If you've wondered why teams of volunteers were in several Inner Southeast Portland neighborhoods on the morning of August 6, looking at and measuring your trees, they were involved in the Portland Tree Survey Project.
In Eastmoreland, we caught up with neighbor, volunteer, and Eastmoreland Tree Committee member Karen Williams - as she and Roberta Deppe documented trees on S.E. 26th Avenue.
'Eastmoreland is one of five neighborhoods doing the tree survey this year,' Williams said. 'We're counting all of our street trees in our neighborhood.'
A 'street tree', Williams defined, is a tree that is planted between the sidewalk and the street in the public right-of-way space commonly called a parking strip or planting strip. 'Street trees are actually owned by the city,' Williams said, 'But it is the responsibility of the resident who lives behind a tree, to take care of the tree.'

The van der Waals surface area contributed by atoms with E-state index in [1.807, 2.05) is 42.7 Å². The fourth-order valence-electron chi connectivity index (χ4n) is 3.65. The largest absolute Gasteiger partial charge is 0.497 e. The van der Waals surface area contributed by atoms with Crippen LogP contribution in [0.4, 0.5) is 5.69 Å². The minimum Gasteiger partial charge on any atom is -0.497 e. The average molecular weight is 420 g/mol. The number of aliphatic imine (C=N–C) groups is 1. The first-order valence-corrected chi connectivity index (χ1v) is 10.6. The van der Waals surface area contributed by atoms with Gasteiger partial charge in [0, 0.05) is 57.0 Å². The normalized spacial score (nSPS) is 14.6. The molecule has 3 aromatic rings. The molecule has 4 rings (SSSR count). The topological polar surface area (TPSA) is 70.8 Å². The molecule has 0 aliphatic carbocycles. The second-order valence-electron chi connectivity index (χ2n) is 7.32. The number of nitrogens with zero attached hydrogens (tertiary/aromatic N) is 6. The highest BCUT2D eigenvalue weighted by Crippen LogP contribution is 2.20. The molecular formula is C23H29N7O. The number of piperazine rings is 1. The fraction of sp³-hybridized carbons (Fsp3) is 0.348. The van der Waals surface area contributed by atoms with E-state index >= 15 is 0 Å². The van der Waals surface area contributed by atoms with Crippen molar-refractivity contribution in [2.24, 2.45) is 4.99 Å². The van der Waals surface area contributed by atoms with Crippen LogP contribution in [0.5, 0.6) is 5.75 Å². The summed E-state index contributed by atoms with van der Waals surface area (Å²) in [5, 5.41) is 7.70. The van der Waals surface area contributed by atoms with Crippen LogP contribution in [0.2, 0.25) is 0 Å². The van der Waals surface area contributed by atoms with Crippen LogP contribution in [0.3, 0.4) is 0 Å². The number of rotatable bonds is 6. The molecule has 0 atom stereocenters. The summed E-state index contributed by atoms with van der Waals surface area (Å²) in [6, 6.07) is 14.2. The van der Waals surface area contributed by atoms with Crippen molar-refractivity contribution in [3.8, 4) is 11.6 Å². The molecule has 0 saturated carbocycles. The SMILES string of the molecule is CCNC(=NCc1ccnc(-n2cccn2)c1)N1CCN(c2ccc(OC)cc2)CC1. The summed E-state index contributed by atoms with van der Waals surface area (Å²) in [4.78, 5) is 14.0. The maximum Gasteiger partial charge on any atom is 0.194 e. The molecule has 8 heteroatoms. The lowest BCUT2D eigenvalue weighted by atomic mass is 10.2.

During the survey, Williams and Deppe measured each tree's diameter at chest height, identified the species and the tree's general health, before moving on to the next one.
'The city wants to make sure there are as many street trees planted as possible,' Williams explained. It's good for the city, and it's good for the environment.'
Deppe measured the diameter of another tree, while Williams recorded the size. 'The health of the trees in the neighborhood is important to me, and this seems like a very useful project. And, I'm learning all about trees from Karen!'
At project's end, the staff at Portland Urban Forestry will compile the notes from all the surveyors and present the neighborhood with complete listing.
'With this data, we can, as a neighborhood, develop projects to increase the number of trees, and study how to take care of the trees we have,' Williams explained.
There are still some opportunities to help with this effort. Check the calendar of events and activities in this issue of THE BEE.